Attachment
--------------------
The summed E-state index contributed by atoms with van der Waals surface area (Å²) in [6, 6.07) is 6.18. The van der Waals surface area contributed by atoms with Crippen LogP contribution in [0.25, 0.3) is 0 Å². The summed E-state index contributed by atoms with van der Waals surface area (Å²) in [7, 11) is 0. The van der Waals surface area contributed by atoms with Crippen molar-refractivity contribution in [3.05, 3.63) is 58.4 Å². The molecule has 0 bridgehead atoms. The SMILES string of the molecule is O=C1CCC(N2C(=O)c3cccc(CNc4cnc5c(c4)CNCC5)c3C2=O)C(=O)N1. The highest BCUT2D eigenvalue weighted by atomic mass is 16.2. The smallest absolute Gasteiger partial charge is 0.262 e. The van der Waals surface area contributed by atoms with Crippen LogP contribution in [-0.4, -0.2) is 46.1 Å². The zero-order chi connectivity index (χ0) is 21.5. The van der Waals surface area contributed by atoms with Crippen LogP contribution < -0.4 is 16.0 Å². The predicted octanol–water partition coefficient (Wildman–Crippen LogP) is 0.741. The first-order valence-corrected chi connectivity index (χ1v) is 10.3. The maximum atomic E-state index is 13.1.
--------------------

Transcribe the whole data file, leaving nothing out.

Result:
The summed E-state index contributed by atoms with van der Waals surface area (Å²) in [6, 6.07) is 6.18. The van der Waals surface area contributed by atoms with Crippen LogP contribution in [0.25, 0.3) is 0 Å². The summed E-state index contributed by atoms with van der Waals surface area (Å²) in [7, 11) is 0. The van der Waals surface area contributed by atoms with Crippen molar-refractivity contribution in [3.05, 3.63) is 58.4 Å². The molecule has 0 bridgehead atoms. The SMILES string of the molecule is O=C1CCC(N2C(=O)c3cccc(CNc4cnc5c(c4)CNCC5)c3C2=O)C(=O)N1. The highest BCUT2D eigenvalue weighted by atomic mass is 16.2. The smallest absolute Gasteiger partial charge is 0.262 e. The van der Waals surface area contributed by atoms with Crippen LogP contribution in [-0.4, -0.2) is 46.1 Å². The zero-order chi connectivity index (χ0) is 21.5. The van der Waals surface area contributed by atoms with Crippen LogP contribution < -0.4 is 16.0 Å². The predicted octanol–water partition coefficient (Wildman–Crippen LogP) is 0.741. The first-order valence-corrected chi connectivity index (χ1v) is 10.3. The maximum atomic E-state index is 13.1.